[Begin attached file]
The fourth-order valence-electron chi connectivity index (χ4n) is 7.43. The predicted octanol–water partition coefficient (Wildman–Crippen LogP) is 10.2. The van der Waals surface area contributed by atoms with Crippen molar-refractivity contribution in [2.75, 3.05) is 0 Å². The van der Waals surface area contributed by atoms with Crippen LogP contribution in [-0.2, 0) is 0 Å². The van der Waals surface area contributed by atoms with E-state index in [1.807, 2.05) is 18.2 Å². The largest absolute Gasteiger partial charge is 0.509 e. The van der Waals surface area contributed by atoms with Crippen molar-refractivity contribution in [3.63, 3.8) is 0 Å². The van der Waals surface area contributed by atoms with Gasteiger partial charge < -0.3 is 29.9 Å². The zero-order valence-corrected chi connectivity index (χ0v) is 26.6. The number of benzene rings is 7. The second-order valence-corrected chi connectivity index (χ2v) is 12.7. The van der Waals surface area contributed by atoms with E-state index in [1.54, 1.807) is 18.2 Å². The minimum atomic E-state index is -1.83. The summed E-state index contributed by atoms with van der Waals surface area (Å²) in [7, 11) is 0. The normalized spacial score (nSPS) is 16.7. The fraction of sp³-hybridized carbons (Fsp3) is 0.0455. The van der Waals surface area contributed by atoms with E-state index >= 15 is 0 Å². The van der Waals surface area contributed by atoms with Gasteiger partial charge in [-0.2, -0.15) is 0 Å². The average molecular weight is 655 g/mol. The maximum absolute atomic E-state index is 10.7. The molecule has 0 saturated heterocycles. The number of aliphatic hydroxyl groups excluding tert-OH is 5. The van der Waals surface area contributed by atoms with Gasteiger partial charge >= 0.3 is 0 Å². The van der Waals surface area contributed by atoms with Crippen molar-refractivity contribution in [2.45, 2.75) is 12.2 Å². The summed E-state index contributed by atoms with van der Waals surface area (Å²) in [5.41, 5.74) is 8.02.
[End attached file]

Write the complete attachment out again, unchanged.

The fourth-order valence-electron chi connectivity index (χ4n) is 7.43. The predicted octanol–water partition coefficient (Wildman–Crippen LogP) is 10.2. The van der Waals surface area contributed by atoms with Crippen molar-refractivity contribution in [2.75, 3.05) is 0 Å². The van der Waals surface area contributed by atoms with Crippen LogP contribution in [-0.2, 0) is 0 Å². The van der Waals surface area contributed by atoms with E-state index in [1.807, 2.05) is 18.2 Å². The largest absolute Gasteiger partial charge is 0.509 e. The van der Waals surface area contributed by atoms with Crippen molar-refractivity contribution in [3.63, 3.8) is 0 Å². The van der Waals surface area contributed by atoms with Gasteiger partial charge < -0.3 is 29.9 Å². The zero-order valence-corrected chi connectivity index (χ0v) is 26.6. The number of benzene rings is 7. The second-order valence-corrected chi connectivity index (χ2v) is 12.7. The van der Waals surface area contributed by atoms with E-state index in [1.54, 1.807) is 18.2 Å². The minimum atomic E-state index is -1.83. The summed E-state index contributed by atoms with van der Waals surface area (Å²) in [7, 11) is 0. The normalized spacial score (nSPS) is 16.7. The fraction of sp³-hybridized carbons (Fsp3) is 0.0455. The van der Waals surface area contributed by atoms with E-state index >= 15 is 0 Å². The van der Waals surface area contributed by atoms with Gasteiger partial charge in [-0.2, -0.15) is 0 Å². The average molecular weight is 655 g/mol. The maximum absolute atomic E-state index is 10.7. The molecule has 0 saturated heterocycles. The number of aliphatic hydroxyl groups excluding tert-OH is 5. The van der Waals surface area contributed by atoms with Gasteiger partial charge >= 0.3 is 0 Å². The van der Waals surface area contributed by atoms with Crippen molar-refractivity contribution in [2.45, 2.75) is 12.2 Å². The summed E-state index contributed by atoms with van der Waals surface area (Å²) in [5.41, 5.74) is 8.02.